Tomb Raider is supported by a committed lead, but this gritty yet bland reboot is buried underneath an uninvolving uninspired action adventure filled with Indiana Jones plot cliches and lifeless characters.
Lara Croft (Alicia Vikander) is the fiercely independent daughter of an eccentric adventurer who vanished when she was scarcely a teen. Now a young woman without any real focus or purpose, Lara navigates the chaotic streets of trendy East London as a bike courier, barely making the rent, and takes college courses, rarely making it to class. Determined to forge her own path, she refuses to take the reins of her father’s global empire just as staunchly as she rejects the idea that he’s truly gone. After solving a familiar puzzle from her childhood she discovers her father’s secret and unlocks the mystery of his death.
While Angelina Jolie looked the part and oozed sex appeal as the original Lara Croft in the movie, she’s really just adventure barbie. Well, it was the early aughts so you can’t exactly blame her for that. As per Hollywood tradition the franchise is rebooted with current fave Alicia Vikander, who’s been everywhere from period dramas to sci-fi films. So an action franchise is just the logical next step.
It’s the same but grittier Lara Croft – she’s not an invulnerable two gun-toting (well not yet) superhuman anymore – from the 2013 reboot of the game. Alicia Vikander looks the part, adding muscles to her lithe frame. The rest of the casting fits too, with Walton Goggins as an interesting choice as a desperate man and Daniel Wu wasn’t subjected to stereotypical Kung Fu.
The movie trades incredible leaps with super speed but the rebooted franchise has a more realistic take that it’s not as campy as its predecessor. So the new Lara gets hurt, beaten up, and bleeds. A few action sequences refer to the game and the fight scenes are serviceable enough (the bow and arrow thing gets a bit silly but its a character bit so I give this a pass).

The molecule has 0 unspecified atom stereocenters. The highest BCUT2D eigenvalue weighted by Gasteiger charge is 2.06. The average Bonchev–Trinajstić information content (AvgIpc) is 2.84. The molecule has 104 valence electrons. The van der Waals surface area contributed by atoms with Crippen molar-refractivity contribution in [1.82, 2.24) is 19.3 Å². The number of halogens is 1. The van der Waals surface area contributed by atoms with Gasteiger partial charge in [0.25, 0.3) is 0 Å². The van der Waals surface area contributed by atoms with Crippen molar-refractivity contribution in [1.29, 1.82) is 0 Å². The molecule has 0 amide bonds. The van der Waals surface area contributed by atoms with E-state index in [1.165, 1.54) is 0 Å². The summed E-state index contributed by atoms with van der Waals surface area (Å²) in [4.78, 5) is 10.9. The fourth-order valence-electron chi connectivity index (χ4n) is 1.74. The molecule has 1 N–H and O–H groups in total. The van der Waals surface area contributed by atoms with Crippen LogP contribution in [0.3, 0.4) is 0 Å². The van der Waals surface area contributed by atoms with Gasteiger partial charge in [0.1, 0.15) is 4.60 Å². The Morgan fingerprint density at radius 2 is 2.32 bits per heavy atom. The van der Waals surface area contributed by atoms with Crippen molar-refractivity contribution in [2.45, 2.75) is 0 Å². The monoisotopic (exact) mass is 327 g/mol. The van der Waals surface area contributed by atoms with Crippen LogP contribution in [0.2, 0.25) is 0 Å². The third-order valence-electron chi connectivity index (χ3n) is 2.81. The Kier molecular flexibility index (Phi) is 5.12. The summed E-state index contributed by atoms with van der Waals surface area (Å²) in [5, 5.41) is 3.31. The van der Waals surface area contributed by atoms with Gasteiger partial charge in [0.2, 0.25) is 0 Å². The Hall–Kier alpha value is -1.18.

Unfortunately no matter how much Vikander tries to sell her role – and the cast too – she can’t redeem a movie that’s intent on being no more than a mediocre blockbuster.
The plot is a run-of-the-mill action adventure filled with Indiana Jones cliches such as the temple of doom, exotic history involving a curse and bad guys working for a secret organization. At some point, Lara gets on top of a mummified corpse to hide from a henchman.
The production design isn’t memorable either, with elements from Japanese culture to create a sense of dread or mystery but they’re too generic that we’re supposed to be scared by a pit of bones and stacked mummified handmaids in open shelves. The booby traps are a riff on the typical death from above and below and they’re too predictable. The camerawork and musical score isn’t invested in the action either, with a few slow motion moments and a monotonous drum track.
Okay, maybe I’m expecting too much from a movie adapted from a videogame about an Adventurer Archeologist inspired by Prince of Persia. However, the script doesn’t make any effort to add more than one shade of characterization to compensate for this rote blockbuster offerings, filling the screen with cardboard cutouts and flipping motivations.
Alicia Vikander is no doubt a good actress as evidenced by Ex Machina, but she doesn’t have that commanding presence – like Scarlett Johansson, Gal Gadot or Danai Gurira – needed for an action role that without any compelling characterization for her to work with, she’s bland.
Instead of tackling why an aristocrat would give-up a comfortable life to wait for her missing father and live as an aimless broke young woman and how this has changed her life (and how she managed to hide her identity before the age of 21), you get a series of flashbacks of him saying goodbye. These, and the clues, are repetitively injected into the plot so it looks more like an unfortunate guided tour rather than an adventure.
The movie tries to squeeze some emotional heft into the story using the father-daughter relationship, but its too Hallmark predictable and underwritten to have an effect. There’s something here about loss, family, and confirmation bias but the script doesn’t support it enough to be convincing.
In the end, the movie wraps up like every other first installment of a franchise. Tomb Raider has a decent idea of making a gritty reboot. If only they had paid attention to the quality of the rest of the movie as much as they did to the acting.
My Rating: 5/10